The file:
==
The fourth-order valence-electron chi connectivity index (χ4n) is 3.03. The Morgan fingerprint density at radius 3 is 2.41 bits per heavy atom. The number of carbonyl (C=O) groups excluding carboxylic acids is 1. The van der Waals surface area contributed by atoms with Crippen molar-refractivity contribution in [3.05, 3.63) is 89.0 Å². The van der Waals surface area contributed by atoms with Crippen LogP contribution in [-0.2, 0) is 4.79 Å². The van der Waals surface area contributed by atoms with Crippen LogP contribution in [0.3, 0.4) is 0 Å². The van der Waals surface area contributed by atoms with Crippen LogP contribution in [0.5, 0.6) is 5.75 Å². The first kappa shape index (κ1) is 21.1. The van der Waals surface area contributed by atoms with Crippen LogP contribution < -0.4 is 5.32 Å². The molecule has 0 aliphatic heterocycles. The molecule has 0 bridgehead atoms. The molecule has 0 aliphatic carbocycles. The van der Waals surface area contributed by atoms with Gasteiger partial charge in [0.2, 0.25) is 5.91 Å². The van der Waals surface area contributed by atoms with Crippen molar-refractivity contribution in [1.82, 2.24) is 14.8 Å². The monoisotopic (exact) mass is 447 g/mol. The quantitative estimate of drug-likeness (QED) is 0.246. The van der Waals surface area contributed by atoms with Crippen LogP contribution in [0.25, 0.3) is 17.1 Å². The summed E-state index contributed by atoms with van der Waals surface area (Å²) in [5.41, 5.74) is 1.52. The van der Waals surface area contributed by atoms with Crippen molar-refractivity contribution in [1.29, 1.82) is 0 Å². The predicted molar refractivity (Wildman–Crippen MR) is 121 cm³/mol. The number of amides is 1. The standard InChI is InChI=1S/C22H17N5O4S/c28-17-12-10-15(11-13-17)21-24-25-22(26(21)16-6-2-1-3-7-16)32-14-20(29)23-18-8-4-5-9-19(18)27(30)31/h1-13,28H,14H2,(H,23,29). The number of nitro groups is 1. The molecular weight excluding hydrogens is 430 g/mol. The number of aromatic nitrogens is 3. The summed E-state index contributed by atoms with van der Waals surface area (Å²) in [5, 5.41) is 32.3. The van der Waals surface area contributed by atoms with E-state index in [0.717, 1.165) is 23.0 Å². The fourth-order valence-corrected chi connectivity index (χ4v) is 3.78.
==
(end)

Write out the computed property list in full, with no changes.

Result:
The fourth-order valence-electron chi connectivity index (χ4n) is 3.03. The Morgan fingerprint density at radius 3 is 2.41 bits per heavy atom. The number of carbonyl (C=O) groups excluding carboxylic acids is 1. The van der Waals surface area contributed by atoms with Crippen molar-refractivity contribution in [3.05, 3.63) is 89.0 Å². The van der Waals surface area contributed by atoms with Crippen LogP contribution in [-0.2, 0) is 4.79 Å². The van der Waals surface area contributed by atoms with Crippen LogP contribution in [0.3, 0.4) is 0 Å². The van der Waals surface area contributed by atoms with Crippen LogP contribution in [0.5, 0.6) is 5.75 Å². The first kappa shape index (κ1) is 21.1. The van der Waals surface area contributed by atoms with Crippen LogP contribution < -0.4 is 5.32 Å². The molecule has 0 aliphatic heterocycles. The molecule has 0 bridgehead atoms. The molecule has 0 aliphatic carbocycles. The van der Waals surface area contributed by atoms with Gasteiger partial charge in [0.2, 0.25) is 5.91 Å². The van der Waals surface area contributed by atoms with Crippen molar-refractivity contribution in [1.82, 2.24) is 14.8 Å². The monoisotopic (exact) mass is 447 g/mol. The quantitative estimate of drug-likeness (QED) is 0.246. The van der Waals surface area contributed by atoms with Crippen LogP contribution in [0.25, 0.3) is 17.1 Å². The summed E-state index contributed by atoms with van der Waals surface area (Å²) in [5.41, 5.74) is 1.52. The van der Waals surface area contributed by atoms with Crippen molar-refractivity contribution in [1.29, 1.82) is 0 Å². The predicted molar refractivity (Wildman–Crippen MR) is 121 cm³/mol. The number of amides is 1. The standard InChI is InChI=1S/C22H17N5O4S/c28-17-12-10-15(11-13-17)21-24-25-22(26(21)16-6-2-1-3-7-16)32-14-20(29)23-18-8-4-5-9-19(18)27(30)31/h1-13,28H,14H2,(H,23,29). The number of nitro groups is 1. The molecular weight excluding hydrogens is 430 g/mol. The number of aromatic nitrogens is 3. The summed E-state index contributed by atoms with van der Waals surface area (Å²) in [5, 5.41) is 32.3. The van der Waals surface area contributed by atoms with E-state index in [0.717, 1.165) is 23.0 Å². The fourth-order valence-corrected chi connectivity index (χ4v) is 3.78.